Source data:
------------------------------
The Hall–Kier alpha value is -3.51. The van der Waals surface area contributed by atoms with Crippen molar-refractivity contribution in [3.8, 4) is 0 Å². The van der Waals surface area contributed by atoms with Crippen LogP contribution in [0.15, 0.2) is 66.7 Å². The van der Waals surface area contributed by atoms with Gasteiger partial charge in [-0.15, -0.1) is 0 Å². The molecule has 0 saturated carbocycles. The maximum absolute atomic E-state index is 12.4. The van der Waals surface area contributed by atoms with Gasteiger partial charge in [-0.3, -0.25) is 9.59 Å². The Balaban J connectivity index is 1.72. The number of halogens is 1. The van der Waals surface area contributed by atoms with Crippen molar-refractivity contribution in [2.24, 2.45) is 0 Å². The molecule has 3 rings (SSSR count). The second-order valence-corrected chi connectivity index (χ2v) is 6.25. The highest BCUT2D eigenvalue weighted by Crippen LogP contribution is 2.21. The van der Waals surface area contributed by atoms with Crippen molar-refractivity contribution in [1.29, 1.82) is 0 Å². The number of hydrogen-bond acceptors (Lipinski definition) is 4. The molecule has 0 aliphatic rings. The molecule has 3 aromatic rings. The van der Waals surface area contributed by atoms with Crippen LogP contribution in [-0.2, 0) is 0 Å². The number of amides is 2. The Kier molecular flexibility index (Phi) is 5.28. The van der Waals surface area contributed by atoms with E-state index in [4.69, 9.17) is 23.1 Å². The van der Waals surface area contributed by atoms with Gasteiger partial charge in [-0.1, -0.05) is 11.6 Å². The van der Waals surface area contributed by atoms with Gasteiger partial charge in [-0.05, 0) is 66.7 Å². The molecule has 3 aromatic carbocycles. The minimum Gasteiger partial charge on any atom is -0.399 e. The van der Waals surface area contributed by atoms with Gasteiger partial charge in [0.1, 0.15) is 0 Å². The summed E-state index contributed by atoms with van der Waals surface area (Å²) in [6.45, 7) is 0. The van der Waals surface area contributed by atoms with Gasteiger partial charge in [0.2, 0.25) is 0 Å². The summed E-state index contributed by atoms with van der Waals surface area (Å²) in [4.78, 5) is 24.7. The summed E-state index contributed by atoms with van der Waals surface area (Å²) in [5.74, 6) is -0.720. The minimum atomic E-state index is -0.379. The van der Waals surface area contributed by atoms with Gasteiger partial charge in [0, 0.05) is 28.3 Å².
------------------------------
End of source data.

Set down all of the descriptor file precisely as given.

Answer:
The Hall–Kier alpha value is -3.51. The van der Waals surface area contributed by atoms with Crippen molar-refractivity contribution in [3.8, 4) is 0 Å². The van der Waals surface area contributed by atoms with Crippen LogP contribution in [0.15, 0.2) is 66.7 Å². The van der Waals surface area contributed by atoms with Gasteiger partial charge in [-0.15, -0.1) is 0 Å². The molecule has 0 saturated carbocycles. The maximum absolute atomic E-state index is 12.4. The van der Waals surface area contributed by atoms with Gasteiger partial charge in [-0.3, -0.25) is 9.59 Å². The Balaban J connectivity index is 1.72. The number of halogens is 1. The van der Waals surface area contributed by atoms with Crippen molar-refractivity contribution in [2.24, 2.45) is 0 Å². The molecule has 3 rings (SSSR count). The second-order valence-corrected chi connectivity index (χ2v) is 6.25. The highest BCUT2D eigenvalue weighted by Crippen LogP contribution is 2.21. The van der Waals surface area contributed by atoms with Crippen molar-refractivity contribution in [1.29, 1.82) is 0 Å². The number of hydrogen-bond acceptors (Lipinski definition) is 4. The molecule has 0 aliphatic rings. The molecule has 3 aromatic rings. The van der Waals surface area contributed by atoms with Crippen LogP contribution in [-0.2, 0) is 0 Å². The number of amides is 2. The Kier molecular flexibility index (Phi) is 5.28. The van der Waals surface area contributed by atoms with E-state index in [4.69, 9.17) is 23.1 Å². The van der Waals surface area contributed by atoms with Gasteiger partial charge in [-0.1, -0.05) is 11.6 Å². The van der Waals surface area contributed by atoms with Gasteiger partial charge in [-0.05, 0) is 66.7 Å². The molecule has 3 aromatic carbocycles. The minimum Gasteiger partial charge on any atom is -0.399 e. The van der Waals surface area contributed by atoms with Gasteiger partial charge in [0.1, 0.15) is 0 Å². The summed E-state index contributed by atoms with van der Waals surface area (Å²) in [6.45, 7) is 0. The van der Waals surface area contributed by atoms with Gasteiger partial charge in [0.2, 0.25) is 0 Å². The summed E-state index contributed by atoms with van der Waals surface area (Å²) in [4.78, 5) is 24.7. The summed E-state index contributed by atoms with van der Waals surface area (Å²) in [5.74, 6) is -0.720. The minimum atomic E-state index is -0.379. The van der Waals surface area contributed by atoms with Gasteiger partial charge in [0, 0.05) is 28.3 Å².